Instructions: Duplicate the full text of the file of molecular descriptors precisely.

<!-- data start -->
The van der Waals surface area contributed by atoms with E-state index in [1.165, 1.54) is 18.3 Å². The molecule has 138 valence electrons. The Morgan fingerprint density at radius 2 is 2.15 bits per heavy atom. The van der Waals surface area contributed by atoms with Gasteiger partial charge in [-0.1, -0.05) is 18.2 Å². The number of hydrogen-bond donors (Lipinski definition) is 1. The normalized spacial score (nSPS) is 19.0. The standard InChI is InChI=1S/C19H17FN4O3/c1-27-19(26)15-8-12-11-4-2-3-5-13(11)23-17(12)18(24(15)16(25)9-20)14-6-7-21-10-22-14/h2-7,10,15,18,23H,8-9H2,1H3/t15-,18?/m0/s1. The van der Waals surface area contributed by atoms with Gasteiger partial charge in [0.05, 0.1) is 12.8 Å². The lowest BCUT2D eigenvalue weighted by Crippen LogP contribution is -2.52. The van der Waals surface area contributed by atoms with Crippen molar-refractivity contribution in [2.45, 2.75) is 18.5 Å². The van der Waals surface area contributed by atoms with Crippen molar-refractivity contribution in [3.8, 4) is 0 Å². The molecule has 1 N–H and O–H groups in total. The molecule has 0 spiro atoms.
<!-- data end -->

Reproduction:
The van der Waals surface area contributed by atoms with E-state index in [1.165, 1.54) is 18.3 Å². The molecule has 138 valence electrons. The Morgan fingerprint density at radius 2 is 2.15 bits per heavy atom. The van der Waals surface area contributed by atoms with Gasteiger partial charge in [-0.1, -0.05) is 18.2 Å². The number of hydrogen-bond donors (Lipinski definition) is 1. The normalized spacial score (nSPS) is 19.0. The standard InChI is InChI=1S/C19H17FN4O3/c1-27-19(26)15-8-12-11-4-2-3-5-13(11)23-17(12)18(24(15)16(25)9-20)14-6-7-21-10-22-14/h2-7,10,15,18,23H,8-9H2,1H3/t15-,18?/m0/s1. The van der Waals surface area contributed by atoms with Gasteiger partial charge in [0.05, 0.1) is 12.8 Å². The lowest BCUT2D eigenvalue weighted by Crippen LogP contribution is -2.52. The van der Waals surface area contributed by atoms with Crippen molar-refractivity contribution in [2.45, 2.75) is 18.5 Å². The van der Waals surface area contributed by atoms with Crippen molar-refractivity contribution in [3.8, 4) is 0 Å². The molecule has 1 N–H and O–H groups in total. The molecule has 0 spiro atoms.